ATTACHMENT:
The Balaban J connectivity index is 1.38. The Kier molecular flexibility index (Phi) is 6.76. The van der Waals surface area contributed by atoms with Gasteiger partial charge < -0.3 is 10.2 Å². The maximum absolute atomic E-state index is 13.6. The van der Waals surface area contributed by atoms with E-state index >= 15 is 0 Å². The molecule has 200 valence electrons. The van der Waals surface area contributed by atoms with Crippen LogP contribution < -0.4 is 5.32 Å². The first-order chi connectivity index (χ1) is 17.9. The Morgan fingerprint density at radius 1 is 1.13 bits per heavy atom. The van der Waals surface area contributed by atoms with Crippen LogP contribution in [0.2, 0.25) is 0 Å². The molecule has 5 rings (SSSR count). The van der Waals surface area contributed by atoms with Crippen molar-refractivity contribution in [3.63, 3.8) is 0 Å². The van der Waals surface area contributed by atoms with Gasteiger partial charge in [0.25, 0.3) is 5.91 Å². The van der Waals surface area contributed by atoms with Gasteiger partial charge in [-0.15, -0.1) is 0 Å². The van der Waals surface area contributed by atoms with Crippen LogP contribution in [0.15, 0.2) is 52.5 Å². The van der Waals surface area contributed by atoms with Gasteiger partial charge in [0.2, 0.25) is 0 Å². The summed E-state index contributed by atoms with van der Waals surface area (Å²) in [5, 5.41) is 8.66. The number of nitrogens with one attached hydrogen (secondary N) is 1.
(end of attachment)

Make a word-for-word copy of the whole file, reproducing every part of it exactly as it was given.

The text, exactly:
The Balaban J connectivity index is 1.38. The Kier molecular flexibility index (Phi) is 6.76. The van der Waals surface area contributed by atoms with Gasteiger partial charge < -0.3 is 10.2 Å². The maximum absolute atomic E-state index is 13.6. The van der Waals surface area contributed by atoms with E-state index >= 15 is 0 Å². The molecule has 200 valence electrons. The van der Waals surface area contributed by atoms with Crippen LogP contribution < -0.4 is 5.32 Å². The first-order chi connectivity index (χ1) is 17.9. The Morgan fingerprint density at radius 1 is 1.13 bits per heavy atom. The van der Waals surface area contributed by atoms with Crippen LogP contribution in [0.2, 0.25) is 0 Å². The molecule has 5 rings (SSSR count). The van der Waals surface area contributed by atoms with Crippen molar-refractivity contribution in [3.63, 3.8) is 0 Å². The van der Waals surface area contributed by atoms with Gasteiger partial charge in [0.25, 0.3) is 5.91 Å². The van der Waals surface area contributed by atoms with Gasteiger partial charge in [-0.15, -0.1) is 0 Å². The van der Waals surface area contributed by atoms with Crippen LogP contribution in [0.15, 0.2) is 52.5 Å². The van der Waals surface area contributed by atoms with Gasteiger partial charge in [0.2, 0.25) is 0 Å². The summed E-state index contributed by atoms with van der Waals surface area (Å²) in [5, 5.41) is 8.66. The number of nitrogens with one attached hydrogen (secondary N) is 1.